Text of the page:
If your last few months of running have been smooth sailing without injury, illness, weather interruption, or work or personal conflict, you can skip this post and file it for later. If one or more of the aforementioned have taken their toll on what was once a grand plan for a great spring racing season, then the following advice is for you.
If your training has been hit & miss…
If your training has been a little more hit and miss than you would like, there are some good things to keep in mind. Your head will decondition much faster than your body. The most common occurrence of this phenomenon is when you go from a great workout or race to one just a few days later that is disappointing. It seems all is lost but really we know you never gain or lose fitness that fast. Keep in mind a great performance proves you are in great shape. A bad day simply proves you had a bad day.
When you have not been able to check off every mile and every workout, do not underestimate the value of lifetime base and toughness. Of course, being talented also really helps smooth over spots of missed training.
But if you think you are beyond mental deconditioning and it’s going to take more than zippy mental tricks to get you back in racing mode, then it is time for a reality check. Pulling a workout staple with a long history or a short race will put your current state of disrepair into perspective. Maybe you’ve been doing a mile repeat workout, or threshold run for a number of years. Controlling the variables such as conditions, course, rest intervals, etc will give you a look at how you stack up historically. Then you can see how you’ve done after similar workouts. A short race will help you predict race performance from race performance which tends to be more reliable. If the news is good and you are not that far off course, pick up the plan with a few needed adjustments and resume your season. If the news confirms your fears of lost fitness, it’s time to reset.
Reevaluate & Reset
The first step is to reevaluate your goals for the next few months. You might need to adjust, reset or drop them. We do know that trying to make up for lost training in a compressed time frame is a sure bet to set yourself back even further with injury. The lesson I’ve had to learn more than once that is very valuable when rebuilding fitness is to just run the workouts at the appropriate effort level and let pace take care of itself. I’ve been amazed at how much faster fitness builds when overrunning the workout is avoided. Just run the workout and let your body work it’s magic.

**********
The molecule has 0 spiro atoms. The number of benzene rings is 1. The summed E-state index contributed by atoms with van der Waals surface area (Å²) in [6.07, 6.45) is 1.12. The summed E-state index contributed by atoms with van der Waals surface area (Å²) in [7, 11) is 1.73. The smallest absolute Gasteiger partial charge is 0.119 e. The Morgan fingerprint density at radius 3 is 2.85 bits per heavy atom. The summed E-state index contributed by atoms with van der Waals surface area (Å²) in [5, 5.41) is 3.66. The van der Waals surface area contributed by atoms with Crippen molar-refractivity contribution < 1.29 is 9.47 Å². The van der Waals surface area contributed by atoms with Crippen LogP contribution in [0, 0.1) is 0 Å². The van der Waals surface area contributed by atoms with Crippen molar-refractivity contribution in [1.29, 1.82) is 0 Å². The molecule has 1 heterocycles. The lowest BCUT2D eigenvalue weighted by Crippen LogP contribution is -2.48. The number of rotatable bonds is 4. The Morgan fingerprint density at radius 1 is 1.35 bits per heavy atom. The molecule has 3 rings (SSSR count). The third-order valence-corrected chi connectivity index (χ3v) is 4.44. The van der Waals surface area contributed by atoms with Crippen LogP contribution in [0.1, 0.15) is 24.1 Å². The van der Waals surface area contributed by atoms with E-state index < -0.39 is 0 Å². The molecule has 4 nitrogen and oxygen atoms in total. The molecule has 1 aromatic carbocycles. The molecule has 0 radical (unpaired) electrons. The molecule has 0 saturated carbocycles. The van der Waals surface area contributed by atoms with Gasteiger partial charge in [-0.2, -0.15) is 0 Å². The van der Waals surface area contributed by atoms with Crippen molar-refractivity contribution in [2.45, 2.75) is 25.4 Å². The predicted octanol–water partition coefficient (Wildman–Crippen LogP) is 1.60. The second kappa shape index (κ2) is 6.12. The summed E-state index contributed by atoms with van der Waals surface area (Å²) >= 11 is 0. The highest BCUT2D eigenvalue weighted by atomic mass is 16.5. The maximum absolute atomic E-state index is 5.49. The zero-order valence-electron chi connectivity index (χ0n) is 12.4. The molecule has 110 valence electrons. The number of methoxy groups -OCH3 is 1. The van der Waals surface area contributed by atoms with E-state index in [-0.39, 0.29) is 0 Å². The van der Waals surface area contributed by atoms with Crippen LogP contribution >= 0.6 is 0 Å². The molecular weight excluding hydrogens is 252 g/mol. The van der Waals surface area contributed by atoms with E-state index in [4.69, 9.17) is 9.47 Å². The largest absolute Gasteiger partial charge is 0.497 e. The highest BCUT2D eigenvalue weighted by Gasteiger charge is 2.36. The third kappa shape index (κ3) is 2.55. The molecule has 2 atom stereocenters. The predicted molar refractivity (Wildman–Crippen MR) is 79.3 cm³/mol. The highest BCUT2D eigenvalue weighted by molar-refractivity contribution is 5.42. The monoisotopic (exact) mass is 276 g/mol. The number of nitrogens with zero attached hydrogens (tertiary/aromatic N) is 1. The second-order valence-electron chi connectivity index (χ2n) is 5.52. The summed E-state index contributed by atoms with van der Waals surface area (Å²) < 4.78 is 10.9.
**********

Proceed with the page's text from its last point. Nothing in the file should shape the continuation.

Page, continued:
How to Rebuild
If you do have significant rebuilding to do, following these steps should help you get there asap without undue injury risk. One, reestablish consistent running. Two, pick a day or two each week to push your aerobic limits. Ease into the run and then increase to high end aerobic running and stay there a little longer each week. At first you will find rapid improvement, but when this begins to plateau much of your basic fitness has returned. Along the way with steps one and two you can reestablish your long run without hurry to get to a big number. Just go long enough you are tired at the end. Step three is to add some aerobic intervals like 30 seconds fast and 60 seconds jog. Just get used to running faster than you can maintain. When this feels coordinated and comfortable, you have put together the pieces you need to resume full intensity training. This general approach is important because legs, lungs, and nervous system adapt at different speeds. Getting these back in balance is an important safeguard to keep you healthy and improving.
Silver Lining Skill
Let’s look at the silver lining of a training buildup gone wrong. Fitness gets so much focus, the skills of racing are often overlooked. Racing skills are what help you maximize your training. If the initial goals are now gone, you can still make this season count by learning an incredibly valuable skill. Rarely do a string of months go 100% according to plan. Learning to race up to your actual fitness through running peaks and valleys may end up yielding more in the long run than a beautiful training log.